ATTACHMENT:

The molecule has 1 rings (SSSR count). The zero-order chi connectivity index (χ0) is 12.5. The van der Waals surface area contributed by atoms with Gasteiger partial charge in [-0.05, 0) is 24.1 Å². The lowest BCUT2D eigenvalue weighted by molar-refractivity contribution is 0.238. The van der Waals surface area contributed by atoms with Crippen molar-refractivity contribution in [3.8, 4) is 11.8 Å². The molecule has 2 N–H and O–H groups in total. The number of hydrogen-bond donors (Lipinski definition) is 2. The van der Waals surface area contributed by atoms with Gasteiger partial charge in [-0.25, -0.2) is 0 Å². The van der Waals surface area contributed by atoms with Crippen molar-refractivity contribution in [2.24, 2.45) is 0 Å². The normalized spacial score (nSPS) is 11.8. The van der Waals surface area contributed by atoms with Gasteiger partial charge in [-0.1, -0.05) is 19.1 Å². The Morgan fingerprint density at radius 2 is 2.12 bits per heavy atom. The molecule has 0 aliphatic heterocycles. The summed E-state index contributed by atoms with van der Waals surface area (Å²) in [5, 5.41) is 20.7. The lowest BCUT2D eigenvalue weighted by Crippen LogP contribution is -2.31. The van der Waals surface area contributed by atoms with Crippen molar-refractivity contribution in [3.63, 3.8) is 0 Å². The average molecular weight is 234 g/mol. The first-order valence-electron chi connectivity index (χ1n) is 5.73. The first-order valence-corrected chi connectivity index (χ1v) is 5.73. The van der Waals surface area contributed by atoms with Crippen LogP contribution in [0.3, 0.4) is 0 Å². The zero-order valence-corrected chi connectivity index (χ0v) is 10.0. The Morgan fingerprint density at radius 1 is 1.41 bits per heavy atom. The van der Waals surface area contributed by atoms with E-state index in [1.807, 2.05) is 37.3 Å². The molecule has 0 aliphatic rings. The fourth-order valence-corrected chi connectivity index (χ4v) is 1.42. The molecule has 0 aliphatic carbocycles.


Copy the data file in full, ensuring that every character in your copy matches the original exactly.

The molecule has 1 rings (SSSR count). The zero-order chi connectivity index (χ0) is 12.5. The van der Waals surface area contributed by atoms with Gasteiger partial charge in [-0.05, 0) is 24.1 Å². The lowest BCUT2D eigenvalue weighted by molar-refractivity contribution is 0.238. The van der Waals surface area contributed by atoms with Crippen molar-refractivity contribution in [3.8, 4) is 11.8 Å². The molecule has 2 N–H and O–H groups in total. The number of hydrogen-bond donors (Lipinski definition) is 2. The van der Waals surface area contributed by atoms with Gasteiger partial charge in [-0.25, -0.2) is 0 Å². The van der Waals surface area contributed by atoms with Crippen molar-refractivity contribution in [2.24, 2.45) is 0 Å². The normalized spacial score (nSPS) is 11.8. The van der Waals surface area contributed by atoms with Gasteiger partial charge in [-0.1, -0.05) is 19.1 Å². The Morgan fingerprint density at radius 2 is 2.12 bits per heavy atom. The molecule has 0 aliphatic heterocycles. The summed E-state index contributed by atoms with van der Waals surface area (Å²) in [5, 5.41) is 20.7. The lowest BCUT2D eigenvalue weighted by Crippen LogP contribution is -2.31. The van der Waals surface area contributed by atoms with Crippen molar-refractivity contribution in [3.63, 3.8) is 0 Å². The average molecular weight is 234 g/mol. The first-order valence-electron chi connectivity index (χ1n) is 5.73. The first-order valence-corrected chi connectivity index (χ1v) is 5.73. The van der Waals surface area contributed by atoms with Crippen LogP contribution in [0.3, 0.4) is 0 Å². The zero-order valence-corrected chi connectivity index (χ0v) is 10.0. The Morgan fingerprint density at radius 1 is 1.41 bits per heavy atom. The van der Waals surface area contributed by atoms with E-state index in [1.807, 2.05) is 37.3 Å². The molecule has 0 aliphatic rings. The fourth-order valence-corrected chi connectivity index (χ4v) is 1.42. The molecule has 0 aliphatic carbocycles.